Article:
The Fire Technology Program overall has made progress towards achieving our goals and objectives but there is always room for improvement. Many internal and external factors, (state and regional economy, job markets, internal and external stakeholders, fire advisory board, curriculum committee, partner fire agencies, etc.) have influence over the level of success in reaching our intended goals. Our goals/objectives include; • Increase program enrollment • Comprehensive, responsive and effective curriculum (catalog consists of 152 courses) • Outreach, recruitment and retention of students • Strengthen relationship with fire service employers • Develop partnerships for student internships and job opportunities • Increase online/distance education courses • Provide support and outreach to under-represented and non-traditional students • Provide continuing educational/training opportunities for our cadre of instructors • Develop Fire Technology Club to enhance student experience • Serve the needs of our Fire Advisory Board • Maintain active membership and involvement in California Fire Technology Director’s Association and other related organizations. • Maintain status as an Accredited Regional Training Program as defined by the California State Fire Marshal, Training Division • Provide articulation agreements with high schools and post-secondary institutions. • Provide equipment and technology to meet the needs of our students • Provide/maintain Instructional Service Agreements (ISA’s) fire agencies with local fire agencies The Fire Technology Program is staffed with one (1) full-time coordinator. The program’s first and only coordinator retired in June 2017 and the position was vacant until February 2018. The program’s has a broad list of goal and objectives; however, the effectiveness of the program is challenged by limited staffing. The eight (8) month vacancy in the department and the lack of a transition plan had an impact on our progress towards our goals and objectives, however, the program has made advances in most categories. The following highlights the progress of the planned actions steps made towards our intended goals. • Increase Enrollment Action Step(s): Revitalize the Fire Technology program through online and in-house course offerings, motivational and professional instructors, increased marketing, outreach to high schools, and, website and course catalog updates. Intended effect met? Not yet,Headcount enrollment decline has slowed, but the FT program enrollment needs to increase. Our enrollment has steadily declined from the peak in 2013; However, the rate of decline has slowed each year and suggests an increase may be coming. • Curriculum Action Step(s): Maintain curriculum and course accountability, seek new curriculum to remain relevant, add courses in different formats to meet the needs of our students and stakeholders. Intended effect met? Yes, current curriculum is relevant and accurate. New courses have been added as requested by our stakeholders. Our curriculum (which serves our ARC FT students and our Instructional Service Agreement (ISA’s) partner agencies) was significantly impacted by changes made by the Division of State Fire Training as well as the United States Department of Agriculture (USDA). These changes required significant edits, deletions and the addition of new courses. It was necessary to hire a contract employee to assist in updating over 100+ courses in just over 12 months. This extensive curriculum workload had a significant impact on the FT program and the curriculum committee. The program recently obtained “Strong Workforce” funding to enhance our curriculum. This funding is directed towards a course specifically needed to obtain employment in the fire service. This course meets minimum job qualifications required by most fire agencies in California and is a direct pathway to a career in the fire service. • Outreach, recruitment and retention of students Action Step(s): Develop new and enhance our existing marketing channels to recruit new students, meet the needs of existing students and retain our current students throughout the program. Intended effect met? On-going, working with stakeholders to enhance our program, new marketing collateral was developed and is being actively distributed. We have contacted local high schools in our region and provide career-day presentations and developed new “branding” collateral which is sent to local high schools introducing our program. Our web page and course catalog has been updated. All fire technology bulletin boards have been redesigned and include job opportunities, training sessions, along with community service venues. We are currently working with 3Fold Communications to develop a market video to recruit students into our program. • Strengthen relationship with fire service employers Action Step(s): Develop new partnerships and foster relationships with stakeholders. Seek opportunities to partner with fire service agencies to enhance our program. Intended effect met? Yes, old relationships have been reestablished and new partnerships are in development. Reinvested time with local, regional, and, statewide fire agencies and stakeholders. We have enhanced our relationship with our regional fire service agencies and have hosted a train-the- trainer course for a newly obtained Flammable Liquid and Gas (FLAG) trailer purchased by PGE which is hosted by ARC and used by regional fire agencies. • Develop partnerships for student internships and job opportunities Action Step(s): Strengthen and develop links with fire agencies to establish student internships and job opportunities. Seek partnerships for our students to become, interns, reserves or start an apprenticeship program. Intended effect met? Ongoing. We have partnered with Sacramento Fire Reserves and have several ARC students in the reserve program. This is an area that needs to be further developed. Conversations have been initiated but limited action taken at this time. More effort and continued dialogue is needed. • Increase online/distance education courses Action Step(s): Develop cohort of distance learning courses. Intended effect met? Yes, all of our core courses (6) and three (3) of our elective courses are available in online format. We have increased our distance education offerings to include all of our six (6) core courses and three (3) of our elective courses. Most of our instructors have received Canvas online-instructor training. The enrollments in our online courses has been very strong. • Provide support, recruitment, and, outreach to under-represented and non-traditional students Action Step(s): Continue efforts to recruit, retain and support under-represented and nontraditional students into the fire technology program Intended effect met? Ongoing, When our demographics are compared to the fire service (nationally and locally) our enrollment is higher in most underrepresented categories ( i.e. Female 16% ARC FT compared to 4% fire service nationally and 5.4% locally, Hispanic 27.5% ARC FT compared to 12% local fire service, nationally not available, Black 7.3% ARC FT compared to 6.6% nationally and 3% locally) We have ongoing outreach to local high schools and have enhanced our marketing materials. We developed a Fire Technology Club to support our students in their job preparation and our cadre of instructors advise all students of the support resources (academic and financial) available at ARC. Our newly designed bulletin boards include information and flyers on job opportunities, career training and educational opportunities some of which are developed to recruit under-represented populations in the fire service. • Provide continuing educational/training opportunities for our cadre of instructors Action Step(s): Provide training and professional development opportunities for our cadre of instructors. Intended effect met? Ongoing, all of our instructors are part-time adjuncts and most are retired from the fire service. Many of our instructors have attended Canvas online training and some seek professional development on their own. Our instructors receive performance evaluations and meet with the coordinator and the Dean frequently to discuss their instructional needs and the student’s needs. Our instructors have received training on Canvas and are offered refresher training when available. All of our instructors have many years of experience in the Fire Service and are considered subject-matter experts in the fire service. Adjunct faculty are frequently provided links to resources, books etc. to enhance their instructional skills. (e.g. Supporting Men of Color in the Community College, Universal Designs for Learning etc.) • Develop Fire Technology Club to enhance student experience Action Step(s): Create, recruit and develop a student-led Fire Technology Club. Intended effect met? Yes, club is active and increasing in membership. In the spring of 2018 the ARC Fire Club was formed with the mission to “provide opportunities to develop connections, learn new skills, seek guidance and enhance knowledge needed to obtain a career in the fire service”. The club currently meets twice a month and has a total of (33) thirty-three active members. • Serve the needs of our Fire Advisory Board Action Step(s): Schedule bi-annual meetings with the Fire Advisory board. Encourage all local fire agencies to send representatives. Intended effect met? Yes, meetings are ongoing and new members have been participating. The fire technology coordinator formally meets with the Fire Advisory board bi-annually. Informally, the coordinator meets with individual agencies throughout the year and maintains a relationship with the fire service stakeholders in our region. These meetings allow the FT coordinator to connect with the fire service stakeholders and evaluate the effectiveness of our program(s) for career firefighters. • Maintain active membership and involvement in California Fire Technology Director’s Association (CFTDA) and other related organizations. Action Step(s): Increase involvement in professional organizations related to fire service education. Intended effect met? Yes, actively participating in CFTDA and have reestablished relationships with California State Fire Marshal Division of Training. In 2018 the FT Coordinator joined the CFTDA as a member and has attended all quarterly meetings. This association represents all California Community College Fire Technology Directors. The information sharing is invaluable and this association is recognized as a leader in fire technology education by California State Fire Training. The FT coordinator meets with State Fire Training staff on a regular basis and attends regional workforce conferences related to the fire service. • Maintain status as an Accredited Regional Training Program (ARTP) as defined by the California State Fire Marshal, Training Division Action Step(s): Meet standards required by California State Fire Training to maintain our ARTP status. Intended effect met? Yes, ongoing monitoring of our program to insure adherence to required standards of accreditation. In 2017 ARC received its re-accreditation from the State Fire Marshal Division of Training. This is a five (5) year accreditation which authorizes ARC to teach State Fire Training curriculum. This accreditation is an ongoing process and requires regular maintenance to meet required standards. • Provide articulation agreements with high schools and post-secondary institutions. Action Step(s): Work with local high schools to develop a fire technology articulation pathway into the fire service education. Provide articulation to California State University Sacramento (CSUS) from ARC’s Fire technology program. Intended effect met? No, some agreements are in place or under consideration with local high schools, but more effort in this area is needed. Existing agreement with CSUS needs to be reviewed. Initial conversations have started with some local high schools but continued efforts are needed. Articulation to California State University Sacramento is in place, however, it needs to be revisited, clearly defined, and presented to counselors. • Provide equipment and technology to meet the needs of our students Action Step(s): Purchase new or replacement equipment/technology as needed to meet the needs of our students and instructional staff. Intended effect met? Yes, ongoing monitoring and replacement schedule is needed. Specialized rescue-based instructional equipment was purchased in 2018 to assist our student’s educational experience. This equipment had previously been borrowed from a neighboring fire agency. • Provide/maintain Instructional Service Agreements (ISA’s) with local fire agencies Action Step(s): Maintain and develop ISA’s with local fire agencies at the direction of the Dean. Intended effect met? Yes, agreements are in-place and monitored. New ISA’s are considered on case-by-case basis. ARC’s Fire Technology program currently maintains ISA’s with three (3) fire agencies. These agencies partner with ARC to deliver curriculum to students in varying methods. We remain open to other opportunities to enhance these agreements.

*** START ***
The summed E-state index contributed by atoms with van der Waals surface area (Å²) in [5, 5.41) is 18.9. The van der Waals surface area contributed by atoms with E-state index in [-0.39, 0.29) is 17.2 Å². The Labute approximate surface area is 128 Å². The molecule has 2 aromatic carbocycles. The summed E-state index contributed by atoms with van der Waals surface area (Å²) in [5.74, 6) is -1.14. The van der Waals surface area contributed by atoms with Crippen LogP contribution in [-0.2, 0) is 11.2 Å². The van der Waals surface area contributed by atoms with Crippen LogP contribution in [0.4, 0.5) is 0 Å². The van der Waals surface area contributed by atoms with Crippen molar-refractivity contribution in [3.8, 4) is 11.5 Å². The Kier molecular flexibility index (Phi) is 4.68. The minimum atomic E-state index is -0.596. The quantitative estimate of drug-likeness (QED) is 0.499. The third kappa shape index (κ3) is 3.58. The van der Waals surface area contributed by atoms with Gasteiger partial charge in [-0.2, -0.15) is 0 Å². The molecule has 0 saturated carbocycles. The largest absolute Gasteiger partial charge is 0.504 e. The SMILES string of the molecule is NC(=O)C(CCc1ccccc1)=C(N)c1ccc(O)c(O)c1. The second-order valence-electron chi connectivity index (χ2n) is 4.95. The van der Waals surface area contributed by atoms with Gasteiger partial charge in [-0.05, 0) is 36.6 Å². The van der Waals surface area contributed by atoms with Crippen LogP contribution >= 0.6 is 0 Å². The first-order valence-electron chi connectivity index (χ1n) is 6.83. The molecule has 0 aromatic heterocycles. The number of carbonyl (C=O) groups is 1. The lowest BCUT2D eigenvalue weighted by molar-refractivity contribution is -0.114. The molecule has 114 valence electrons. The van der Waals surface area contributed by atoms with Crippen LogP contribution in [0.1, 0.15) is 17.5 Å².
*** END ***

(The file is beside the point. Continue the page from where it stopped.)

In the following program-level metrics, a green-yellow-red light icon provides a quick sense of how a particular data set's values relate to an established threshold (click '+' for details).